For his part, Wong is presently marrying biology with engineering in the study of human gait recognition. He's looking at how we use our innate human ability to recognize patterns to identify a friend approaching at 20 paces. A system based on what he's learned could have a role in Hollywood and in security systems. In Hollywood, Wong's findings could help create software that allows animated characters to move naturally.
"In Lord of the Rings when you see these animation sequences for characters that don't exist, like Gollum, they use a real human actor to find out where the shoulders and joints move, and project some sort of image on top of that," Wong said. "It's time-consuming and expensive, so to automate that task in movies and speed it along is welcome."
An application based on Wong's findings could be used within a security system to identify people from a distance based on how they move.
A team at Carnegie Mellon University in Pittsburgh has applied time-series analysis in a device that may unlock some of the secrets of disease on the cellular level.
One of the team members is William Messner, a professor of mechanical engineering at Carnegie Mellon. According to Messner, working with cells isn't easy. Biomechanical researchers face less of a challenge calling upon engineering methods when they're working with large systems--like a pacemaker--that they can actually see and touch.
"It's a lot easier to apply forces and measure the results of something when it's on the macroscopic scale," Messner said.
But looking at systems on the cellular level is much more difficult.
"Cells are a whole different beast because they're very small and they're really complicated. If you think about a cell as a machine, you have on the order of 100 million proteins or parts," Messner said. "They're far more complicated than even the largest engineered system, than the Space Shuttle."
He and Philip LeDuc, an associate professor of mechanical engineering at Carnegie Mellon, have built a small system that Messner describes as similar to lab-on-a-chip technology. Their patent-pending device analyzes how cells behave in response to certain stimulations and forces with the help of time-series analysis.
"Cells are always in this state of feedback and communication with each other and with something flowing over them like hormones. It's extremely complicated to get a grip on," Messner said.
The device includes two narrow microfluidic channels that merge as they move toward one outlet. The fluids contain chemicals that stimulate a cell located within the outlet channel. By varying inlet pressure at the channels' head, the researchers vary the pressure on the cell. They observe cell response under a microscope.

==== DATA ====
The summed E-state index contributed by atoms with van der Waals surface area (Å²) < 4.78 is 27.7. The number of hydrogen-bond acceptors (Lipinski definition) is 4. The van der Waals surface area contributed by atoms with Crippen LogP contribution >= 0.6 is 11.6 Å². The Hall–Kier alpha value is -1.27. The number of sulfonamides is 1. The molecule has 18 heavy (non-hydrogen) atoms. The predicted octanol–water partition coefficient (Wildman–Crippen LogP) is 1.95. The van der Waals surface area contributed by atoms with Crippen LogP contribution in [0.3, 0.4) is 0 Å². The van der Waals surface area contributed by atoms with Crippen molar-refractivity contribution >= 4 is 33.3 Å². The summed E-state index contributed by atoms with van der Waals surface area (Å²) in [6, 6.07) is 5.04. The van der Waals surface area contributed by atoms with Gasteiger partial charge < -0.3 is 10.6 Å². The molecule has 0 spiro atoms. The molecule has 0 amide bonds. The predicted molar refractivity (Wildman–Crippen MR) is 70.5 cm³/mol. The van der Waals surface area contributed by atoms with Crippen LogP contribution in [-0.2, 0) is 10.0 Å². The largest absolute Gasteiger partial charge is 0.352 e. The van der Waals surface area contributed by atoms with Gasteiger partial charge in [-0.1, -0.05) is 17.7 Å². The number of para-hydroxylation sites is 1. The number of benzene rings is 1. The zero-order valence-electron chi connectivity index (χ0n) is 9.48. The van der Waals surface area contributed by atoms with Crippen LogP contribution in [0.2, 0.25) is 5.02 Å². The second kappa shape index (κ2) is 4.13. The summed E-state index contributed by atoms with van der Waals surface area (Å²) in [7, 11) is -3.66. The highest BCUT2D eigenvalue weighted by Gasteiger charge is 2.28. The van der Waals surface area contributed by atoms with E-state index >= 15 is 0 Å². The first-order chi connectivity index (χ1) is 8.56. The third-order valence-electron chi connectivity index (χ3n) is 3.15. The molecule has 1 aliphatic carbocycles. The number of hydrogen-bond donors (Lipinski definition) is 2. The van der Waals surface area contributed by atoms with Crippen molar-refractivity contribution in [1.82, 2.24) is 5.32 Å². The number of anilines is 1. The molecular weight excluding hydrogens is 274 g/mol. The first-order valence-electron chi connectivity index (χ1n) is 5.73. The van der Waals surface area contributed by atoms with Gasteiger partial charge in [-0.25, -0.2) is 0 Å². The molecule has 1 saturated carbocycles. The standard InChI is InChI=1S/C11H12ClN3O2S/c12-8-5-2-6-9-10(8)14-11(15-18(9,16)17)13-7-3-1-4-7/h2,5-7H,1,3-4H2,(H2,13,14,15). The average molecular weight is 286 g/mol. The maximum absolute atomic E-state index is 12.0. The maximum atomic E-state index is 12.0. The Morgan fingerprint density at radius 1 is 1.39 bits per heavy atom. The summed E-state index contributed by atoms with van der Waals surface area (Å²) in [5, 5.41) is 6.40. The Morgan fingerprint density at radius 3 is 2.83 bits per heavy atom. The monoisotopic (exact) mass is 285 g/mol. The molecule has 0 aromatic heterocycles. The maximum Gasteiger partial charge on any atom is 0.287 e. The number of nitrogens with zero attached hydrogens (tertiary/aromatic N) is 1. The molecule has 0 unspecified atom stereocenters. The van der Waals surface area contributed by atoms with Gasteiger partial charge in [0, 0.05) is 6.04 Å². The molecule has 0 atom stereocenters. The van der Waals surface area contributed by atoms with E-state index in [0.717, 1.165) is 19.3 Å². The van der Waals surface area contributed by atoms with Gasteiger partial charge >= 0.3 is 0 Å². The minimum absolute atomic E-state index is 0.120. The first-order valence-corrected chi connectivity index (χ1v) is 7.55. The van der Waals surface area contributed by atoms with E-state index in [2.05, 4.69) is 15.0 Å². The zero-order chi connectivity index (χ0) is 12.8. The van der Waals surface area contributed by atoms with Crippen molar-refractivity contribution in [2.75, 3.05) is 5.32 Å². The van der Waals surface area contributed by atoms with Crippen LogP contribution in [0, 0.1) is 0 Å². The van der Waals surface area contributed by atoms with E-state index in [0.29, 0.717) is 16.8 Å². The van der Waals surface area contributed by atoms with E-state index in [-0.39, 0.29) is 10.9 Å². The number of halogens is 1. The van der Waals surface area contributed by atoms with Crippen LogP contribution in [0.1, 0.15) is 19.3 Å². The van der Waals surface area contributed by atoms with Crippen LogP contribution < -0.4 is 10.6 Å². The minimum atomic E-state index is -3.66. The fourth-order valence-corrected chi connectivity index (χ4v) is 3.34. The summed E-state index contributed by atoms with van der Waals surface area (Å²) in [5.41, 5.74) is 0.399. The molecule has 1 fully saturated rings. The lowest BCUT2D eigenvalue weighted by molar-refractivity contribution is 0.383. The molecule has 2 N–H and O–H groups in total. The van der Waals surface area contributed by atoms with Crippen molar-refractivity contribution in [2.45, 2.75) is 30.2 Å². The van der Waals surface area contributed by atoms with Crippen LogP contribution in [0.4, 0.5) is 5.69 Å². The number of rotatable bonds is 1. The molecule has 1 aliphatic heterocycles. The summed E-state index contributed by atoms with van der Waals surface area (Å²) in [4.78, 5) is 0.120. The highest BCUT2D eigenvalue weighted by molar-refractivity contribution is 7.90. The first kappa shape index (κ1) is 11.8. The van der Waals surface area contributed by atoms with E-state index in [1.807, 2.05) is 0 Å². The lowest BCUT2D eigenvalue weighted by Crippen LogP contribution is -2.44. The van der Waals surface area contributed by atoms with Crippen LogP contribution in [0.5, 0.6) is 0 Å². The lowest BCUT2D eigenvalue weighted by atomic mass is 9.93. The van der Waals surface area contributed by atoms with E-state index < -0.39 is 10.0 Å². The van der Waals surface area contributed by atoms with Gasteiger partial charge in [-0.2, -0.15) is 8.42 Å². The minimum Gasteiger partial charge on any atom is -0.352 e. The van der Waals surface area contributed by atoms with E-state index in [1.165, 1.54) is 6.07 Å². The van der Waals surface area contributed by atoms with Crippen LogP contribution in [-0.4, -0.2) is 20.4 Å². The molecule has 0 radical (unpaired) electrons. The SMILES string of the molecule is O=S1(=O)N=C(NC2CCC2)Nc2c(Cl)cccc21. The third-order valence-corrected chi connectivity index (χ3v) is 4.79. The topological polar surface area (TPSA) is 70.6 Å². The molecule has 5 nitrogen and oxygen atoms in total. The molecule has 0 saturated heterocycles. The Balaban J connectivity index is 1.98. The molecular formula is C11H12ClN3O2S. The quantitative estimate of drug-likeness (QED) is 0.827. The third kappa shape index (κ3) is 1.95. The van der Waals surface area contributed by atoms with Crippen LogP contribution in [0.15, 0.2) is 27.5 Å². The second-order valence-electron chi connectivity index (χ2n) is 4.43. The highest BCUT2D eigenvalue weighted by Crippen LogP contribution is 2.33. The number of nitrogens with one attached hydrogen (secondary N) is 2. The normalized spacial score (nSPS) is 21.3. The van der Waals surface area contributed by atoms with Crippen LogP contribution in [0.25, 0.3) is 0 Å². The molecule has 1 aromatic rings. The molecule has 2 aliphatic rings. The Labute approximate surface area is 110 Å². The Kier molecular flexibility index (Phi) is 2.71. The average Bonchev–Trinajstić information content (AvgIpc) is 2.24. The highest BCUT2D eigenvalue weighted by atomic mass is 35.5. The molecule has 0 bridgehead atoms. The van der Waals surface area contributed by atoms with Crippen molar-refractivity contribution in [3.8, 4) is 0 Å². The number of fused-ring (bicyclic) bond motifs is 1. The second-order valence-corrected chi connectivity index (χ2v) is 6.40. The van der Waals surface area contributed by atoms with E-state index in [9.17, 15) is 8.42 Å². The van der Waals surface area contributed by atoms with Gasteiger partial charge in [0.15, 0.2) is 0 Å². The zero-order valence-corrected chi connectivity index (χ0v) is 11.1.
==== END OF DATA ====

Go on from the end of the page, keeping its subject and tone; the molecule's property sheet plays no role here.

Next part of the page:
"The microscope lets us watch the response and takes pictures of how the cell responds as a function of time," Messner said. "From an engineering point of view, it's hard to measure inputs and Outputs of a biological system. But if you use time-series and you get this value at this time and another at another time, you can compare them."
By varying fluid flow, researchers can also get fluid to stimulate the cell at different locations or flow entirely over the cell. They then measure cell response. The device has many applications, including study of the early days of human or animal life.
"The development of an organism starts from a single cell, which becomes a number of cells that organize themselves," Messner said. "How does it do this? By the signaling between cells and chemical gradients, and we hope to look into it using this system."
The device could also help researchers understand why a tumor can go dormant for a time and then suddenly reactivate to send cancer cells into the bloodstream.
"Why is it you have this tumor made up of millions of cells and then for some reason some of them decide, Tm not happy in this tumor; I need to get out and disperse" which is bad," Messner said. "There are chemical cues that these cells get from neighboring cells that say, 'Maybe you should get out of here and go elsewhere" "
His device might help isolate and find those chemical cues and determine why cells respond to them the way they do.
MAKE THE MACHINE
Engineers commonly look at the relationship between time and response. But in biology that time relationship isn't well characterized because it's hard to isolate and look at living systems over time. Currently, cell response is often studied on the macroscopic level.
"You can say at this point, we applied the chemical--or gave a drug--and then you say the patient got sleepy, so I guess the cells started to morph," Messner said. "But it's kind of vague the time it happened in."
Although cell reaction can be studied under a microscope, tracking response over time is another story. In those instances, time-series information is often the result of a grad student watching the cells, then writing down information at evenly spaced intervals. But even the best graduate students can't look through a microscope for more than about an hour. And they certainly can't take measurements by the second, Messner said.
Much research today is devoted to trying to isolate what happens inside a cell, and by marrying engineering and biological techniques, such research can move forward quickly, Messner said.
"You see more and more engineers having an impact on biology. A lot of stuff isn't happening now because there's no instrument to measure it. The human genome project was going to take 50 years until engineers automated a whole bunch of it," he said.
"Engineers can contribute here because we're the people that make the machine," he said.
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|Date:||Nov 1, 2007|